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A Canadian Woman Chose To Get Rid Of One Twin While Pregnant. Could You Do That?

Wed, December 15, 2010 10:00am EDT by 52 Comments

An Ontario-based couple, both in their 40s, decided to “reduce” their pregnancy from twins to a single fetus through a procedure that is becoming more common.

A Canadian couple were thrilled to have been able to start a family in their 40s. They had just celebrated the first birthday of their son, earlier this year, when they discovered they were expecting again. Seven weeks later, their surprise turned to worry when an ultrasound showed the wife was carrying twins.

“It came as a complete shock,” the mother (who did not want to reveal her name) told the National Post. “We’re both career people. If we were going to have three children two years apart, someone else was going to be raising our kids… All of a sudden our lives as we know them, and as we liked to lead them, are not going to happen.”

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That’s why she and her husband made the difficult decision to “reduce” the number of babies she was carrying. At first their own doctor tried to tell them that the procedure was illegal and then attempted to convince the woman that she could afford to become a stay-at-home mom. Eventually they found a Canadian clinic that would do the procedure, and it was funded by Medicare.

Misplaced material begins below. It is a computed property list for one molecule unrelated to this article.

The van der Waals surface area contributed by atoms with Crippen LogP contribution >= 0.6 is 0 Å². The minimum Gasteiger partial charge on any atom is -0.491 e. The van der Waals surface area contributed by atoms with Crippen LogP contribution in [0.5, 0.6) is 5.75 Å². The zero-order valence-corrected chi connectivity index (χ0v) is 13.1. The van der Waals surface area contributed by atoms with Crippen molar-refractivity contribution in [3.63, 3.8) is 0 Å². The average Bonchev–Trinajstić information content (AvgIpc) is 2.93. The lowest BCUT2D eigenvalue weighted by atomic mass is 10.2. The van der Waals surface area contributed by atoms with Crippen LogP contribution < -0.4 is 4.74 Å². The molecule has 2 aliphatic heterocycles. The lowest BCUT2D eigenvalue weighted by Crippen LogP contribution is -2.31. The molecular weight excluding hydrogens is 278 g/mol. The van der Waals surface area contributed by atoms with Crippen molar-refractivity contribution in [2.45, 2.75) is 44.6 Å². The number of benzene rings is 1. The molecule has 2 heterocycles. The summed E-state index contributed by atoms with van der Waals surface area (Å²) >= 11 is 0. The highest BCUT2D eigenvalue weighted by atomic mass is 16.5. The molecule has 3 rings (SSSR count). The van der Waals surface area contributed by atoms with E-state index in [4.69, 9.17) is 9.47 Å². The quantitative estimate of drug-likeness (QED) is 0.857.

Selective reductions are becoming more common as the number of multiple pregnancies increases, thanks in part to the success and popularity of fertility treatments like IVF. According to the mother, her Toronto doctor performs this procedure several times a month. New York-based obstetrician Dr. Mark Evans confirms that twins make up about 5 percent to 7 percent of the total reductions, which are typically performed between the ninth and 12th week of pregnancy.

How does it work? Doctors use ultrasound to guide a needle through the woman’s abdomen, into the uterus. They then inject a potassium chloride solution into the fetus or fetuses, which stops their hearts.

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“I am absolutely sure I did the right thing,” says the mother. “I had read some online forums, people were speaking of grieving, feeling a sense of loss. I didn’t feel any of that. Not that I’m a cruel, bitter person… I just didn’t feel I would be able to care for [twins] in a way that I wanted to.”

It seems that the economy is also increasing the demand for selective reductions, which raises some ethical questions. Should parents have the right to selectively abort some of their babies because of the impact that child may have on their current lives? “I do believe people should have the choice, given the cost of raising children today,” says the unnamed mother. “You want to be able to provide for your children… to give them the things they need to become the best adults they can become.”

Where do you stand on the issue, HollyMoms?

–Amy L. Harper

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